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It starts with the North Country, where our Neil and Louise Tillotson Fund — led by Kirsten Scobie and guided by the advisory committee — has been the principal funder of the Coös Coalition for Young Children and Families. Since 2009, this alliance of nonprofits, health care agencies and educational institutions has united under a common vision: better health and education outcomes for every child in Coös County.

With Tillotson funding of $5 million in the past five years, the coalition and partners are getting real results. Twice as many licensed teachers are working in local child care centers, six times more programs are using evidence-based interventions and 253 young children have been screened to assess individual developmental needs. That’s up from just 15 in 2009 and represents 14 percent of all kids in the county. The goal is 100 percent.

Inspired by the North Country’s success, the New Hampshire Charitable Foundation is convening private funders, learning from experts and piloting new ideas in other regions. Among them:

  • Increasing focus on early childhood development in the Monadnock region, based on a community needs assessment by the United Way and the Foundation.
  • Supporting the Neighborhood Health Improvement Strategy in Manchester, a comprehensive neighborhood schools-based approach led by city officials.
  • Funding shared back-office services for early learning providers in the Seacoast, shifting resources from administration to services.
  • Giving voice to low-income residents by funding nonprofits and coalitions that work to improve public policy and systems for housing, food, health care and other basic needs.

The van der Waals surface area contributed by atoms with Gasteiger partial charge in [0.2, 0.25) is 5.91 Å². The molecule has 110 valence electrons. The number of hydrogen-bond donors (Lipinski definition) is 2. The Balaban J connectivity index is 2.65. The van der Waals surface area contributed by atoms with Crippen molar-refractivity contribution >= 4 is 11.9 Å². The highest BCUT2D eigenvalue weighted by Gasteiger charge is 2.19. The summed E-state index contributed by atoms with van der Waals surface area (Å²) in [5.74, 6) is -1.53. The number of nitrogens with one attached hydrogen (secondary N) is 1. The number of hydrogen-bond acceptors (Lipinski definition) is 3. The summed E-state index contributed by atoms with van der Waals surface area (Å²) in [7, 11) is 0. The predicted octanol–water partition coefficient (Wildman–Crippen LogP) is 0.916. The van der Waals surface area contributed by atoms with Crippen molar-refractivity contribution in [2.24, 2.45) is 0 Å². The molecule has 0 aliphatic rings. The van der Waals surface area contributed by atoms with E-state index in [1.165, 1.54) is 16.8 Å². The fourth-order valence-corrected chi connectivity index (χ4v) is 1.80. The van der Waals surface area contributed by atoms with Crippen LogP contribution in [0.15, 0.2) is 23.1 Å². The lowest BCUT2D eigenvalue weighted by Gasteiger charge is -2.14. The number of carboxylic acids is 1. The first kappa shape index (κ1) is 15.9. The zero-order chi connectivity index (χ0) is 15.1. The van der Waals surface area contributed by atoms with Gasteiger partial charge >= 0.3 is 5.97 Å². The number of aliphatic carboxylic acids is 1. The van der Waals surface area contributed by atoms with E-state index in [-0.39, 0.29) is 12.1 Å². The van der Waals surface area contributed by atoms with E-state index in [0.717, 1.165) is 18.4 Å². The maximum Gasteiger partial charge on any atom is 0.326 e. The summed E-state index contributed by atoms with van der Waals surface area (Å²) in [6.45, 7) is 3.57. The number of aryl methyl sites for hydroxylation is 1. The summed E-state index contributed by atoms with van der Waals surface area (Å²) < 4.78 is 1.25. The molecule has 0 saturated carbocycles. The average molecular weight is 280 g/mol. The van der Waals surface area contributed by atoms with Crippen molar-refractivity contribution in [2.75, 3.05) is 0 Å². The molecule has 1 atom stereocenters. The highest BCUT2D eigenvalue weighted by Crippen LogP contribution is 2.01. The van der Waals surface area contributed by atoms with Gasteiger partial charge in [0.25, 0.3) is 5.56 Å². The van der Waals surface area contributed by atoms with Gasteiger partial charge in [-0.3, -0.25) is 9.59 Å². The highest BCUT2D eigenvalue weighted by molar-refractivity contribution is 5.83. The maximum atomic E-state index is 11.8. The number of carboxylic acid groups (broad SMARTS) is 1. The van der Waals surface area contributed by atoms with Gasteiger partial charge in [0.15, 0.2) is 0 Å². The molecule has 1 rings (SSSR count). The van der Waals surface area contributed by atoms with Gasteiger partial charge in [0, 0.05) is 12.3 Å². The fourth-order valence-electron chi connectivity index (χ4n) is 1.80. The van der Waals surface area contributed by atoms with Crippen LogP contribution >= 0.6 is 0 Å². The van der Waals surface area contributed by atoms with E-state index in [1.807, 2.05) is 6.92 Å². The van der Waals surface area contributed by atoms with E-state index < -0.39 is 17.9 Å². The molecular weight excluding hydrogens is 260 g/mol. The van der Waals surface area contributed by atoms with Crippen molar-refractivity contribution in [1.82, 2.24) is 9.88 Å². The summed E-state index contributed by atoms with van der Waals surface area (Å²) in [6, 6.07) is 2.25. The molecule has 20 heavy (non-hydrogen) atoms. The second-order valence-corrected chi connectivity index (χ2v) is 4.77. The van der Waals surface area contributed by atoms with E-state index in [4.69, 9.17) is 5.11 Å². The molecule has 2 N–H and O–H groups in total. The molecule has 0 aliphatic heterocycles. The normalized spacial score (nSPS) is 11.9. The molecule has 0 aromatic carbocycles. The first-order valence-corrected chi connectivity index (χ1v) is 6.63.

• Doing more in this space is part of our larger investment in New Hampshire’s young people from cradle to career. We are funding more after-school programs, leading a 10-year strategy to reduce teen drinking and drug use, and focusing scholarship dollars in education and job training to help New Hampshire students thrive in today’s economy.

Endowment for Health president Steve Rowe likens early childhood work to the parable about the riverside villagers who rescue baby after baby floating by in baskets. It doesn’t stop until someone goes upstream to see how they are getting into the river in the first place.

That’s where philanthropy belongs — upstream and nimble, helping the most vulnerable, investing flexible capital at the source, figuring out what works and bringing it to scale. It is about collaboration and leverage and taking the long view. Someone once wrote that it takes a village to care for a child. Ten and 20 years from now, that child will be taking care of the village we call New Hampshire. Let’s help give her the start she needs.

I think that’s what Anne was saying.

Foundation President Dick Ober's signature

*Defined as annual income of less than $23,283 for a family of four. Up to $46,500 is considered low income; nearly a third of New Hampshire children meet that definition.

This article originally appeared in the Foundation’s Fall 2013/Winter 2014 Purpose Newsletter.